Ventura County Rescue Mission Marks 50 Years of Homeless Awareness


The Ventura County Rescue Mission outreach team hikes the sandy trails along the Santa Clara River at least once a month.

Pulling a cart full of packed lunches, water and hygiene kits, the group searches for homeless people camping in tents and makeshift shelters. Most welcome the free meal, but some also accept prayer and a second chance.

On July 6, the faith-based organization in Oxnard celebrated 50 years of care and hope for the county’s homeless population.

“We want to put them in stable housing and live in a safe community or a sober community and put them on the path to a living wage and a good relationship with their families,” said mission director Michael Darden.

In addition to the awareness program, the rescue mission also distributes hot meals and a bed. The non-profit organization offers a variety of programs and services for men, women and children. He helps with legal advice, first aid, case management, life transition, job training and addiction recovery.

Desiree Oliva was homeless and addicted to drugs and alcohol as of September 2020. She had dropped out of Rescue Mission’s flagship life recovery program twice and earned a spot on its ‘do not admit’ list.

Lighthouse is the branch of the rescue mission that helps women and children.

Oliva was able to enter the Lighthouse emergency shelter, where she was able to rest and reflect. She joined the life recovery program a third time and stayed there for nine months.

Now Oliva is in the transitional housing program, working full time, has a car and is fixing her relationship with her family. She is also interning in the Rescue Mission Awareness Team.

She credits the Christian component of the program for her turnaround.

“It was the only thing that changed my mind,” Oliva said. “It’s all centered on that… I see the next season.

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In 2021, 34 homeless people graduated from the Mission Life Recovery Program, according to an impact report. The organization also helped 59 people find jobs, put 69 people in stable housing, reunited four children with their mothers, provided more than 36,000 hygiene kits and distributed nearly 6,000 pieces of clothing.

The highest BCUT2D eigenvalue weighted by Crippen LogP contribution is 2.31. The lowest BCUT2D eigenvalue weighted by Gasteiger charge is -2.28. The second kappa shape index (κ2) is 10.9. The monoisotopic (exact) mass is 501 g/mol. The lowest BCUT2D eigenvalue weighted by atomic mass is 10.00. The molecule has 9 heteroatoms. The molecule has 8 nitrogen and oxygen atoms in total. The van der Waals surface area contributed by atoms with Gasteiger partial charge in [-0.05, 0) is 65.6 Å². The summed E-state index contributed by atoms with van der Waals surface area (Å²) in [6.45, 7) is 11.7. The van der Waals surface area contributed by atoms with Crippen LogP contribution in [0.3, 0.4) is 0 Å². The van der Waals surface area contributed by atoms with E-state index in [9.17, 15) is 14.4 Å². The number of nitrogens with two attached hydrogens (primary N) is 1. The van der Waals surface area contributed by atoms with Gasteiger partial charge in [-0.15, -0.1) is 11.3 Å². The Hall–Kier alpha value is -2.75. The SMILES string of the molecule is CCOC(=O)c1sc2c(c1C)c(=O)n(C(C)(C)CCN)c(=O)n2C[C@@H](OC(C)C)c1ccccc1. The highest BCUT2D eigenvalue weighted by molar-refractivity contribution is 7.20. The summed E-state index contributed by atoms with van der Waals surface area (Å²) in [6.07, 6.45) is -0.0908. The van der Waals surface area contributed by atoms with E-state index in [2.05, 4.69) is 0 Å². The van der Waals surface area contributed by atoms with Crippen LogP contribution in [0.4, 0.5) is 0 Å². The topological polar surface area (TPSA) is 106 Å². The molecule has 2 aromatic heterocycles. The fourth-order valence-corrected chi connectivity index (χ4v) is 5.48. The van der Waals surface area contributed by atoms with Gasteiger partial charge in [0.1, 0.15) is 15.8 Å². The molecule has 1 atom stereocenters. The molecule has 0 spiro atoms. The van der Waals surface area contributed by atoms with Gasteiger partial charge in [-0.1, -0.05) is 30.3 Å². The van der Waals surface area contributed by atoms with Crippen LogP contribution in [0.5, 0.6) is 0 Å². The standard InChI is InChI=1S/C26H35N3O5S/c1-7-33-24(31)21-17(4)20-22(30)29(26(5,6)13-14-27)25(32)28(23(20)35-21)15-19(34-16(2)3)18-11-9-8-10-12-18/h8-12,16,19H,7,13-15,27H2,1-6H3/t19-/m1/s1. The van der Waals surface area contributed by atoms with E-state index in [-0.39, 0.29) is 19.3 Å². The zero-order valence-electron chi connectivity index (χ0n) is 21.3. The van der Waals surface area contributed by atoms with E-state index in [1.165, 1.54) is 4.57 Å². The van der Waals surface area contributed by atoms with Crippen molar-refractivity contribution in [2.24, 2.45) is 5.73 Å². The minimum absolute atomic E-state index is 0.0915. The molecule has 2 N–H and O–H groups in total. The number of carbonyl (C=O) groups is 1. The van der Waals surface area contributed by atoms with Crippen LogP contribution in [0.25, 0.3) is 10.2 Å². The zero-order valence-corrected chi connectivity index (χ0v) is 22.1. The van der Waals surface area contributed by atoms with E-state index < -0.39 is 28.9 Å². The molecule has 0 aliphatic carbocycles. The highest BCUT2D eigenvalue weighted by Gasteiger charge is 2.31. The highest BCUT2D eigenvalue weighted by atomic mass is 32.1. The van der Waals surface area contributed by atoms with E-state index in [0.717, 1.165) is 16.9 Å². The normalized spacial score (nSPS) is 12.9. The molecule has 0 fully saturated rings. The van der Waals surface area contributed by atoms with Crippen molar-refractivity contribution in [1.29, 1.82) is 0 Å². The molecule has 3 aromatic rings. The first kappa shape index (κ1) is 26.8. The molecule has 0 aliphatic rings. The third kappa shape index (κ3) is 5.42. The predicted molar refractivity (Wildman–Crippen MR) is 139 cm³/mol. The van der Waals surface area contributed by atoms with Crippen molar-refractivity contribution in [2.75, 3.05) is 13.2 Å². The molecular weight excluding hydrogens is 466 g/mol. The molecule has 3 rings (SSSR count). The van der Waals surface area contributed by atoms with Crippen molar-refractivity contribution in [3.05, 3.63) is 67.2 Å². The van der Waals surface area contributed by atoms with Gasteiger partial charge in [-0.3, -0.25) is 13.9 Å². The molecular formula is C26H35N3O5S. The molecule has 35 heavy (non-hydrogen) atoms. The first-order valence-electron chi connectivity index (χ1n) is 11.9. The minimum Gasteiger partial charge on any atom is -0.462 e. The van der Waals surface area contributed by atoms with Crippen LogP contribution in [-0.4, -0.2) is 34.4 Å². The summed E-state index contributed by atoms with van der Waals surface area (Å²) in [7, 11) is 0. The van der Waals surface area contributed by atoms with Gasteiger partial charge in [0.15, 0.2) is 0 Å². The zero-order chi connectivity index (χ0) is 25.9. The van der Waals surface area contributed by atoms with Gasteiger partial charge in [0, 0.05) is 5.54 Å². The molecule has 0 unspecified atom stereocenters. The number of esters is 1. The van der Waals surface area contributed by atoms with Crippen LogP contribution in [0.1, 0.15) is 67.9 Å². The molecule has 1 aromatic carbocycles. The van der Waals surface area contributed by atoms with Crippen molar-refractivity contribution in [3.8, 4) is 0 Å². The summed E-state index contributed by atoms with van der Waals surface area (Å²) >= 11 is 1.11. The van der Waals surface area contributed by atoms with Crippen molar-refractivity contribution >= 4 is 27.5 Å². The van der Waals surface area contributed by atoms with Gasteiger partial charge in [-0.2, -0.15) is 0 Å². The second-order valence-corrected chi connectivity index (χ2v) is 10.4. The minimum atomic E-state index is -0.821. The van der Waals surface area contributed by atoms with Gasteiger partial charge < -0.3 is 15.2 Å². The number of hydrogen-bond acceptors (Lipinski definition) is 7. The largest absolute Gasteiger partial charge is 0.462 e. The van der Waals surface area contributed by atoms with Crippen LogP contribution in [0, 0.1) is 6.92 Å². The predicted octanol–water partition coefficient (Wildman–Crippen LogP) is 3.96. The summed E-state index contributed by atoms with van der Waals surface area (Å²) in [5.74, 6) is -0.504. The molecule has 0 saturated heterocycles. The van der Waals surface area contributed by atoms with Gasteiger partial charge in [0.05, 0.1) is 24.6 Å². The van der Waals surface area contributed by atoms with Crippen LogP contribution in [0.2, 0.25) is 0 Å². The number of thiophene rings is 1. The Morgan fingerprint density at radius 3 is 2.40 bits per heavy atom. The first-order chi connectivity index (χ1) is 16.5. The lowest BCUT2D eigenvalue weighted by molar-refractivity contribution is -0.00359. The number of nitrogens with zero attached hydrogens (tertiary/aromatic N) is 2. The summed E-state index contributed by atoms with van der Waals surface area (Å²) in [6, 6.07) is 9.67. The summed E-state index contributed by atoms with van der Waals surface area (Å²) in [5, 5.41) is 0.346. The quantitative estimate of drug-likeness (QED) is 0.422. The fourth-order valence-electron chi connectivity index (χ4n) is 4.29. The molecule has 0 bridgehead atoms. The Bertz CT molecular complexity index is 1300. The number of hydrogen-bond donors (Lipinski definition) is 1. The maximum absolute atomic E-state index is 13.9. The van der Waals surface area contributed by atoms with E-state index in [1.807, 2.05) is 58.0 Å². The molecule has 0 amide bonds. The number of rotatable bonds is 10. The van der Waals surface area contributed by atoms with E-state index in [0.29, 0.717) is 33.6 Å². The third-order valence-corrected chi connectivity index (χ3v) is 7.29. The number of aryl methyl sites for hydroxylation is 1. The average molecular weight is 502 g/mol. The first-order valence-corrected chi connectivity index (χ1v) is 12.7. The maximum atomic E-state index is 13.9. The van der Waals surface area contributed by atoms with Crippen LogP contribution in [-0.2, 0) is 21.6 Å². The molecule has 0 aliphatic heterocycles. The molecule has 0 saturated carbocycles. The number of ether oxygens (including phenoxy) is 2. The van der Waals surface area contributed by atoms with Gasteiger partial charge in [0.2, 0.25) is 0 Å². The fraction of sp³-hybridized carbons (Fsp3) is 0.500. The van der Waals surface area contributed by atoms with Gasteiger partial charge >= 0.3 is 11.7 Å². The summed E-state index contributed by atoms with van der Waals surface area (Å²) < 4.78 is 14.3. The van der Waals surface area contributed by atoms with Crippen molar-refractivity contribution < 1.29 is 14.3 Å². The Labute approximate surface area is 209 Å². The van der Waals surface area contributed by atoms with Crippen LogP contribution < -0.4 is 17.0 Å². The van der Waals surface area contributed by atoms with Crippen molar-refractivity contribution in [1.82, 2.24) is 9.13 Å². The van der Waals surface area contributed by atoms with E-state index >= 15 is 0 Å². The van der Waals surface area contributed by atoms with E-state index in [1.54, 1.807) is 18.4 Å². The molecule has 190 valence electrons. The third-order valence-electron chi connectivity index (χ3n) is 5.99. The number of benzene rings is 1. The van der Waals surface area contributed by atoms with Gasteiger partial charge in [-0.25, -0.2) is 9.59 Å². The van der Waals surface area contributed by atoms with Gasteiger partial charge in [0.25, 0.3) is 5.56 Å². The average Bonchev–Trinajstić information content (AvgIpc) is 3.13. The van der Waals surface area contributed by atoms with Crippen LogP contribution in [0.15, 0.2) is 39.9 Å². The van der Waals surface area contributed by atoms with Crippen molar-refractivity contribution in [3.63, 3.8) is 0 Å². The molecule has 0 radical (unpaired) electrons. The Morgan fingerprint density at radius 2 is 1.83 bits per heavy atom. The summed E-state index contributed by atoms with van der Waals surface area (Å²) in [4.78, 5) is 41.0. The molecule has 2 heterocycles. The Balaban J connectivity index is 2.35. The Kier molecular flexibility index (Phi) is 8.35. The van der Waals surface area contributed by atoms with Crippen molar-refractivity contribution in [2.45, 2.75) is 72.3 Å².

On a trip to an encampment along the Santa Clara River near the Port of Ventura on June 29, Oliva was one of many in attendance who spoke and prayed with the homeless population.

Marlene West has lived in the camp for more than eight years and had seen the outreach team before. Other than taking food and water, she had never accepted their help.

West said she has been considering joining one of the rescue mission programs since her daughter and her fiancé recently left the camp.

“(The outreach team) gets to know everyone here and tries to get a sense of what everyone is going through and their needs and wants,” West said. “They try to help them as much as possible. I think that’s great.

Pervasive need

The local mission has been around for half a century because of an ever-present need, Darden said.

Since the start of the pandemic, homelessness has increased by 25% in the county. There were 2,238 documented homeless men, women and children as of February 23, the date of the county’s annual homeless count.

To continue to meet this need, Darden said the organization is expanding its services and programs. He also wants to create a stronger presence throughout the county.

The number of homeless people in Ventura County each year since 2009.

He said the rescue mission was beginning an outreach effort in the Simi Valley and building relationships with other shelters.

Chuck and Mary Pope started the Ventura County Rescue Mission in 1972. The couple had founded the Santa Barbara Rescue Mission and wanted to address the lack of homeless services in Ventura County, Jim Owens said. , Chairman of the Rescue Mission Alliance Board of Directors.

Over the following decades, the organization acquired various properties and expanded its services and programs.

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Then, in the early 1990s, Jerry and Carol Roberg took over the nonprofit, which Owens says was a major turning point. With Jerry Roberg securing funding and Carol Roberg managing the shelter, the two were able to grow the organization.

When the rescue mission brought Gary Gray to CEO in the 2000s, Owens said the organization’s operations reached a new level of sophistication. This continued under Dave Chittenden, the current CEO of Rescue Mission Alliance.

“We are where we are because God wants us to be, and a lot of good people have put in an incredible amount of time, energy and effort to make it what it is today,” Owens said.

During the 2020-2021 financial year, Rescue Mission Alliance spent approximately $27.7 million. Approximately 84% of expenditures were for program services, 10% for administrative costs and 6% for fundraising.

The Rescue Mission Alliance oversees the ministries of Ventura County, Central Coast, San Fernando Valley, and Victor Valley in San Bernardino County.

Brian J. Varela covers Oxnard, Port Hueneme and Camarillo. He can be reached at [email protected] or 805-477-8014. You can also find him on Twitter @BrianVarela805.


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